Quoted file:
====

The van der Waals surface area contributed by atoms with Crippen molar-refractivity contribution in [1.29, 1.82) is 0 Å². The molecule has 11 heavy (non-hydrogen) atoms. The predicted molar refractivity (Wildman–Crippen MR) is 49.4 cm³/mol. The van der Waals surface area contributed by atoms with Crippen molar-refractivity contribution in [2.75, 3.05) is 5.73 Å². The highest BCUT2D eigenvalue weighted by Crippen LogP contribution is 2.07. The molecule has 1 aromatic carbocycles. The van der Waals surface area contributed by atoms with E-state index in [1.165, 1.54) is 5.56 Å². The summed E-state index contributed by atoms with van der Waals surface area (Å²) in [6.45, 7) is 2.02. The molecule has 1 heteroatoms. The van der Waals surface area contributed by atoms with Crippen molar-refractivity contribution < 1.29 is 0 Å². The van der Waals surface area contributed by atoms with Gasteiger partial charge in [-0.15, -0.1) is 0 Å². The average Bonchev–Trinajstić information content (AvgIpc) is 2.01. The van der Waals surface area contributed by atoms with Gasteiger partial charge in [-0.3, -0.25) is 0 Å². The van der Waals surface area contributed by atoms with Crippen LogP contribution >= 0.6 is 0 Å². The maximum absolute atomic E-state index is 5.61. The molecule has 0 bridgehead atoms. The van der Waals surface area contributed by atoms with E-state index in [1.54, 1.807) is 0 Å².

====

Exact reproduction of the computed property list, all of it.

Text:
The van der Waals surface area contributed by atoms with Crippen molar-refractivity contribution in [1.29, 1.82) is 0 Å². The molecule has 11 heavy (non-hydrogen) atoms. The predicted molar refractivity (Wildman–Crippen MR) is 49.4 cm³/mol. The van der Waals surface area contributed by atoms with Crippen molar-refractivity contribution in [2.75, 3.05) is 5.73 Å². The highest BCUT2D eigenvalue weighted by Crippen LogP contribution is 2.07. The molecule has 1 aromatic carbocycles. The van der Waals surface area contributed by atoms with E-state index in [1.165, 1.54) is 5.56 Å². The summed E-state index contributed by atoms with van der Waals surface area (Å²) in [6.45, 7) is 2.02. The molecule has 1 heteroatoms. The van der Waals surface area contributed by atoms with Crippen molar-refractivity contribution < 1.29 is 0 Å². The van der Waals surface area contributed by atoms with Gasteiger partial charge in [-0.15, -0.1) is 0 Å². The average Bonchev–Trinajstić information content (AvgIpc) is 2.01. The van der Waals surface area contributed by atoms with Gasteiger partial charge in [-0.3, -0.25) is 0 Å². The van der Waals surface area contributed by atoms with Crippen LogP contribution >= 0.6 is 0 Å². The maximum absolute atomic E-state index is 5.61. The molecule has 0 bridgehead atoms. The van der Waals surface area contributed by atoms with E-state index in [1.54, 1.807) is 0 Å².